My daughter-in-law is an enthusiastic new shooter. She has been working on her pistol skills the past few years, and seemed quite interested in our AR-15s. So, when she came to visit us at Easter, we took some time on the range with an AR-15, equipped with a SilencerCo Harvester EVO. Why? Because it’s perfect for home defense drills.
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My daughter-in-law wears glasses. She doesn’t have electronic ear protection, so on the range with unsuppressed firearms, she wears ear pro (muffs) and “fit-overs” over her glasses. That’s a lot on her head, especially with having to line up the gunsights or optics and find the target quickly. We found that outdoors, at our private range with no-one else shooting, she felt quite comfortable with the level of report delivered from the gun and suppressor combo. It made it nice, because we could talk back and forth while she practiced a new shooting drill I discovered recently. It comes from Springfield Armory’s instructor, Jason Burton; it’s the “Up, Look and Press” drill. Our son owns an AR or two, and it’s important that our daughter-in-law be willing and able to use it for home defense, too, if she chooses.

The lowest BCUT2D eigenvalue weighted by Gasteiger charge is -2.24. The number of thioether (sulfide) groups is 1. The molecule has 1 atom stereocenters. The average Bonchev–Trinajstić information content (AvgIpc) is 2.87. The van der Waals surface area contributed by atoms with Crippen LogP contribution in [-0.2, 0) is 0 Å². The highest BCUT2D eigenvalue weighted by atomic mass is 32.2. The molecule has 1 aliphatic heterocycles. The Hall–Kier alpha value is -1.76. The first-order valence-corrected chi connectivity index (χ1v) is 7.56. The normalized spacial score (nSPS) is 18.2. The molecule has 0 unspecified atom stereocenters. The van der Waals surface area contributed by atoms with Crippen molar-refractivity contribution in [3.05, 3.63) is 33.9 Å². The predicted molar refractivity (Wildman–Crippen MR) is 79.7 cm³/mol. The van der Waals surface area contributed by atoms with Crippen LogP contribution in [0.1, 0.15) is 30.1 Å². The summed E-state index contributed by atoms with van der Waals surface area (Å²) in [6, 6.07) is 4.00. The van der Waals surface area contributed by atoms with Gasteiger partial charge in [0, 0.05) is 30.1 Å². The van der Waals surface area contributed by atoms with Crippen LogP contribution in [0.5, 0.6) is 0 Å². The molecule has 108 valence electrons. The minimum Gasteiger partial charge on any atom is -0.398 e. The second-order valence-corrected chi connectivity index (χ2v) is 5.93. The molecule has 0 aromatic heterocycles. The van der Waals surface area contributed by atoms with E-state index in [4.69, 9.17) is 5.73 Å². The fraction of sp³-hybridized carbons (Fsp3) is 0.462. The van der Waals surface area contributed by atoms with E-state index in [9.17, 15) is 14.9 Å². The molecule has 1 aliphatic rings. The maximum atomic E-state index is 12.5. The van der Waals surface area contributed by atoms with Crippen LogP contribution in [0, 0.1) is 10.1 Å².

The “Up, Look and Press Drill” hones the skills of switching off the safety, acquiring the target quickly and going back into the safe mode. Here’s the sequence:
We started with me demonstrating what she would be doing, as some people like to see someone else slowly perform a drill first. We talked about the anatomy of the AR-15, and what the various buttons do. She practiced loading and unloading a magazine, inserting and removing the magazine, operating the charging handle and working with the safety.
Then, she dry-fired this drill several times.
Eventually, she got to the point where she loaded one cartridge and performed the drill with one shot. Then, she would drop the mag, load another round and do it all over again.
After about 15 shots, her confidence started improving, and her group got tighter. We had set the target at 7 yards.
For new AR-15 shooters, the “Up, Look and Press Drill” effectively breaks down many components of shooting this type of rifle, and truly concentrates on not only fundamentals, but also, safety.
The EVO Harvester doesn’t add much weight to the AR; in fact, making the gun slightly muzzle-heavy can help tame the slight recoil of the 5.56 round. The suppressor, of course, significantly reduces the report of each shot. Since research reveals that new shooters don’t like recoil or noise, and noise increases the shooter’s perception of recoil, a suppressor is a definite plus. Of course, if you use a suppressed gun with a standard (non-locking) thread-on system, make sure you have an oven mitt or cloth handy at the range so you can check a few times to make sure the suppressor stays on tight.
If you’d like to read a review of the EVO Harvester, and how I use it on our old ranch here in the Ozarks, check this post.
Learn more about the SilencerCo Harvester EVO.
It ships with Bravo Direct Thread Mounts for ½ x 28 and 5/8 x 24 barrel threads.